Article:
Lauren (1996) – USA

From Bearing Faith: The Limits of Catholic Health Care for Women of Color

Miscarrying woman almost dies after being denied termination at Catholic hospital

Laurie Bertram Roberts was twelve weeks pregnant when, fearing that she was experiencing a miscarriage, she rushed to the only hospital in her community, a Catholic facility. After examining her, the doctors told her to go home, rest, and return if she started to bleed. When she began bleeding heavily the next day she returned to the hospital. This time, providers performed an ultrasound and told Roberts that she was, in fact, having a miscarriage and that the fetus would not survive. Despite this, her attending doctors told her that they could not do anything to help her because the fetus still had a heartbeat. Laurie was sent home once again.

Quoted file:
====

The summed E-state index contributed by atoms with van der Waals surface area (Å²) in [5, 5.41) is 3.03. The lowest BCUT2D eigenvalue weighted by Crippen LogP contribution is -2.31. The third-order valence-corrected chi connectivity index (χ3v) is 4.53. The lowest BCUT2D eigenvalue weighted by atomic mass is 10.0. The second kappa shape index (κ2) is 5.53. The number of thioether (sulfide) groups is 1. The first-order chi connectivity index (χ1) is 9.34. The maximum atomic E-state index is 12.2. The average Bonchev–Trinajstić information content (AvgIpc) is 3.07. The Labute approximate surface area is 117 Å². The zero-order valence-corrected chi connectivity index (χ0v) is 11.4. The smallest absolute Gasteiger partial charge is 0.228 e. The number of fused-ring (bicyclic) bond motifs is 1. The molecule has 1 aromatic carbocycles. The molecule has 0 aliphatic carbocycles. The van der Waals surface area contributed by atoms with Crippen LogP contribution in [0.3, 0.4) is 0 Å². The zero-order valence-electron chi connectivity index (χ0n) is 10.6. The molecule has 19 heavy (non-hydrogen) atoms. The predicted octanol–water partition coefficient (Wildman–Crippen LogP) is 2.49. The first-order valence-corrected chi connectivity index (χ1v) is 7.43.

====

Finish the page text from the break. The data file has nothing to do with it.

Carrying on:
At home, Laurie continued to experience heavy bleeding and eventually lost consciousness. “I was on the phone with my mother when I passed out at my husband’s feet,” Laurie recalled. “All I can remember is honestly thinking this can’t be how I die.” Laurie was transported back to the same hospital a third time by ambulance. Finally, unable to detect a fetal heartbeat, the hospital provided Laurie with treatment for her miscarriage. At the time, Roberts was 18 years old, uninsured, and a low wage worker, so each visit imposed a significant financial burden. The experience nearly cost Laurie her life.

She only learned later that the hospital was subject to the “Ethical and Religious Directives for Catholic Health Care Services”, promulgated by the U.S. Conference of Catholic Bishops. Catholic hospitals generally do not inform patients they are receiving sub-standard care and that better options are available.

Read about Laurie on pg 6-7 in the report: Bearing Faith: The Limits of Catholic Health Care for Women of Color, by Kira Shepherd et al., 2018, Public Health Solutions.

More info at Jackson Free Press (2012)